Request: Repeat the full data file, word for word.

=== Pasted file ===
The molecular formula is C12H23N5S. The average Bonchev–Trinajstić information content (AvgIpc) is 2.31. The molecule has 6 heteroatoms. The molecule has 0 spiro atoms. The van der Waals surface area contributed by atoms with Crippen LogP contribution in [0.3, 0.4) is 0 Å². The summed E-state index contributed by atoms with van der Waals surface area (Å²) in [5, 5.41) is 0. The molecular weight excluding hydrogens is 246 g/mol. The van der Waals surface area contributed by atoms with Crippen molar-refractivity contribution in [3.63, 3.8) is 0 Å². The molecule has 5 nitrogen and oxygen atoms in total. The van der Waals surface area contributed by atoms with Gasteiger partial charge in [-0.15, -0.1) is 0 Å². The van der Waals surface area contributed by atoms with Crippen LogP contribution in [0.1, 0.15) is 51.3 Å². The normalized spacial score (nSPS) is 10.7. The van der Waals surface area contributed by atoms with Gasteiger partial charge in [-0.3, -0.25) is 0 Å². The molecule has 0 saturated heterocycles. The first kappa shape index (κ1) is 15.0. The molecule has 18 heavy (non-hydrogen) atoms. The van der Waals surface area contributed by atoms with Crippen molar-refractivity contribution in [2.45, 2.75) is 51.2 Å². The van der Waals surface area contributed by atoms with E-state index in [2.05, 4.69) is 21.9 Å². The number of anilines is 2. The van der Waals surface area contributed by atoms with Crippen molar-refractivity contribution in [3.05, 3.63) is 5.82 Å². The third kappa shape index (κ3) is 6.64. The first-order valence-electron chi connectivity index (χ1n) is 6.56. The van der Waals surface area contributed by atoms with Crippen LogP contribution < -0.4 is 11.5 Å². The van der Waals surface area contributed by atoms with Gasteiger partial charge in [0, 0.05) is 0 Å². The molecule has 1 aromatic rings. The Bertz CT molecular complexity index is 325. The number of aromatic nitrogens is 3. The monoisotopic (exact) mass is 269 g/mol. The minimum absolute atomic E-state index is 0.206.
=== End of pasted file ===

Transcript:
The molecular formula is C12H23N5S. The average Bonchev–Trinajstić information content (AvgIpc) is 2.31. The molecule has 6 heteroatoms. The molecule has 0 spiro atoms. The van der Waals surface area contributed by atoms with Crippen LogP contribution in [0.3, 0.4) is 0 Å². The summed E-state index contributed by atoms with van der Waals surface area (Å²) in [5, 5.41) is 0. The molecular weight excluding hydrogens is 246 g/mol. The van der Waals surface area contributed by atoms with Crippen molar-refractivity contribution in [3.63, 3.8) is 0 Å². The molecule has 5 nitrogen and oxygen atoms in total. The van der Waals surface area contributed by atoms with Gasteiger partial charge in [-0.15, -0.1) is 0 Å². The van der Waals surface area contributed by atoms with Crippen LogP contribution in [0.1, 0.15) is 51.3 Å². The normalized spacial score (nSPS) is 10.7. The van der Waals surface area contributed by atoms with Gasteiger partial charge in [-0.3, -0.25) is 0 Å². The molecule has 0 saturated heterocycles. The first kappa shape index (κ1) is 15.0. The molecule has 18 heavy (non-hydrogen) atoms. The van der Waals surface area contributed by atoms with Crippen molar-refractivity contribution in [2.45, 2.75) is 51.2 Å². The van der Waals surface area contributed by atoms with E-state index in [2.05, 4.69) is 21.9 Å². The number of anilines is 2. The van der Waals surface area contributed by atoms with Crippen molar-refractivity contribution in [3.05, 3.63) is 5.82 Å². The third kappa shape index (κ3) is 6.64. The first-order valence-electron chi connectivity index (χ1n) is 6.56. The van der Waals surface area contributed by atoms with Crippen LogP contribution < -0.4 is 11.5 Å². The van der Waals surface area contributed by atoms with Gasteiger partial charge in [0, 0.05) is 0 Å². The molecule has 1 aromatic rings. The Bertz CT molecular complexity index is 325. The number of aromatic nitrogens is 3. The monoisotopic (exact) mass is 269 g/mol. The minimum absolute atomic E-state index is 0.206.